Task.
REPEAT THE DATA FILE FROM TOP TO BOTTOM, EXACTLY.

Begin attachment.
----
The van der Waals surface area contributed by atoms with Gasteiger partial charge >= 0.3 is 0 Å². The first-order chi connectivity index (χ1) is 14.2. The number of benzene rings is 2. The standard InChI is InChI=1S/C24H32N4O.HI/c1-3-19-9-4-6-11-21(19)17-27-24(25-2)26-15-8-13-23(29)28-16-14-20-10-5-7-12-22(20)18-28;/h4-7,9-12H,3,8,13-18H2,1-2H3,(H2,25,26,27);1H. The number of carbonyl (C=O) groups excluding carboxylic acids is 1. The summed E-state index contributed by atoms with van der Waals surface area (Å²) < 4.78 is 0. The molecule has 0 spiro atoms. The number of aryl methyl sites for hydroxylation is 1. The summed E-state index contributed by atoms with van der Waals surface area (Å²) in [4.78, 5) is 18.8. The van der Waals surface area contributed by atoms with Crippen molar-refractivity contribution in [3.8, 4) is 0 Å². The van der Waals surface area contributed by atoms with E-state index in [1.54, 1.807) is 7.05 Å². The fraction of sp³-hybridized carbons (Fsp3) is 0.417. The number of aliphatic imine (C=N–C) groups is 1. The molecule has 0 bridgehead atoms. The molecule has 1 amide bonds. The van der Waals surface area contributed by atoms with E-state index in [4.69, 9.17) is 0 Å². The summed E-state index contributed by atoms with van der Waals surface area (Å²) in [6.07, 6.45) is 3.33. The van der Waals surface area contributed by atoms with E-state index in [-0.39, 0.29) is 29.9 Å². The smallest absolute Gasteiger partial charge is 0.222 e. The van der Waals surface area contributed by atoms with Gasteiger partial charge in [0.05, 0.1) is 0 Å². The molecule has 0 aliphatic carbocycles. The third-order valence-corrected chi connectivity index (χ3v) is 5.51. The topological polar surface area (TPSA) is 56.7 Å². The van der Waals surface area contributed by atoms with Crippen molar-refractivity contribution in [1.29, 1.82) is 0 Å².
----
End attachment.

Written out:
The van der Waals surface area contributed by atoms with Gasteiger partial charge >= 0.3 is 0 Å². The first-order chi connectivity index (χ1) is 14.2. The number of benzene rings is 2. The standard InChI is InChI=1S/C24H32N4O.HI/c1-3-19-9-4-6-11-21(19)17-27-24(25-2)26-15-8-13-23(29)28-16-14-20-10-5-7-12-22(20)18-28;/h4-7,9-12H,3,8,13-18H2,1-2H3,(H2,25,26,27);1H. The number of carbonyl (C=O) groups excluding carboxylic acids is 1. The summed E-state index contributed by atoms with van der Waals surface area (Å²) < 4.78 is 0. The molecule has 0 spiro atoms. The number of aryl methyl sites for hydroxylation is 1. The summed E-state index contributed by atoms with van der Waals surface area (Å²) in [4.78, 5) is 18.8. The van der Waals surface area contributed by atoms with Crippen molar-refractivity contribution in [3.8, 4) is 0 Å². The van der Waals surface area contributed by atoms with E-state index in [1.54, 1.807) is 7.05 Å². The fraction of sp³-hybridized carbons (Fsp3) is 0.417. The number of aliphatic imine (C=N–C) groups is 1. The molecule has 0 bridgehead atoms. The molecule has 1 amide bonds. The van der Waals surface area contributed by atoms with E-state index in [4.69, 9.17) is 0 Å². The summed E-state index contributed by atoms with van der Waals surface area (Å²) in [6.07, 6.45) is 3.33. The van der Waals surface area contributed by atoms with E-state index in [-0.39, 0.29) is 29.9 Å². The smallest absolute Gasteiger partial charge is 0.222 e. The van der Waals surface area contributed by atoms with Gasteiger partial charge in [0.05, 0.1) is 0 Å². The molecule has 0 aliphatic carbocycles. The third-order valence-corrected chi connectivity index (χ3v) is 5.51. The topological polar surface area (TPSA) is 56.7 Å². The van der Waals surface area contributed by atoms with Crippen molar-refractivity contribution in [1.29, 1.82) is 0 Å².